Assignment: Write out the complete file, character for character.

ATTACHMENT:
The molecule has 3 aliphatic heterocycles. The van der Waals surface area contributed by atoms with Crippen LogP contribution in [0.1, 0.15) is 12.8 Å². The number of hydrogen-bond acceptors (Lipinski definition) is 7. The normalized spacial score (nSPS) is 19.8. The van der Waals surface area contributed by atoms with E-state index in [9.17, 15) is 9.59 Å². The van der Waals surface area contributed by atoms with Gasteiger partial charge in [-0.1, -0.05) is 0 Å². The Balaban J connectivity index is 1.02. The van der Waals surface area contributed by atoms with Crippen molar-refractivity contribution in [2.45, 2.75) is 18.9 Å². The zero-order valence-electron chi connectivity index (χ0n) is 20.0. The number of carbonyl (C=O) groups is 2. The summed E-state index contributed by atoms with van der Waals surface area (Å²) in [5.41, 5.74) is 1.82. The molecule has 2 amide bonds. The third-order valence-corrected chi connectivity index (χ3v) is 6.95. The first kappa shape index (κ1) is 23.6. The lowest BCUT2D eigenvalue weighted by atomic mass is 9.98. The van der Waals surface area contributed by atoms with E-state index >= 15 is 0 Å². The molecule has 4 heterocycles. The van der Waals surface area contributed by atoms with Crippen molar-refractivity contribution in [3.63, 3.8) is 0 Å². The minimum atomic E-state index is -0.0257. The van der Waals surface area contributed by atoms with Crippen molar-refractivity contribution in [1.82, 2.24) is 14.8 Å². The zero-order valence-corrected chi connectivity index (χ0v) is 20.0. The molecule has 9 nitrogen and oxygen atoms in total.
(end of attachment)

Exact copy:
The molecule has 3 aliphatic heterocycles. The van der Waals surface area contributed by atoms with Crippen LogP contribution in [0.1, 0.15) is 12.8 Å². The number of hydrogen-bond acceptors (Lipinski definition) is 7. The normalized spacial score (nSPS) is 19.8. The van der Waals surface area contributed by atoms with E-state index in [9.17, 15) is 9.59 Å². The van der Waals surface area contributed by atoms with Gasteiger partial charge in [-0.1, -0.05) is 0 Å². The Balaban J connectivity index is 1.02. The van der Waals surface area contributed by atoms with Crippen molar-refractivity contribution in [2.45, 2.75) is 18.9 Å². The zero-order valence-electron chi connectivity index (χ0n) is 20.0. The number of carbonyl (C=O) groups is 2. The summed E-state index contributed by atoms with van der Waals surface area (Å²) in [5.41, 5.74) is 1.82. The molecule has 2 amide bonds. The third-order valence-corrected chi connectivity index (χ3v) is 6.95. The first kappa shape index (κ1) is 23.6. The lowest BCUT2D eigenvalue weighted by atomic mass is 9.98. The van der Waals surface area contributed by atoms with E-state index >= 15 is 0 Å². The molecule has 4 heterocycles. The van der Waals surface area contributed by atoms with Crippen molar-refractivity contribution in [3.63, 3.8) is 0 Å². The minimum atomic E-state index is -0.0257. The van der Waals surface area contributed by atoms with Crippen molar-refractivity contribution in [1.82, 2.24) is 14.8 Å². The zero-order valence-corrected chi connectivity index (χ0v) is 20.0. The molecule has 9 nitrogen and oxygen atoms in total.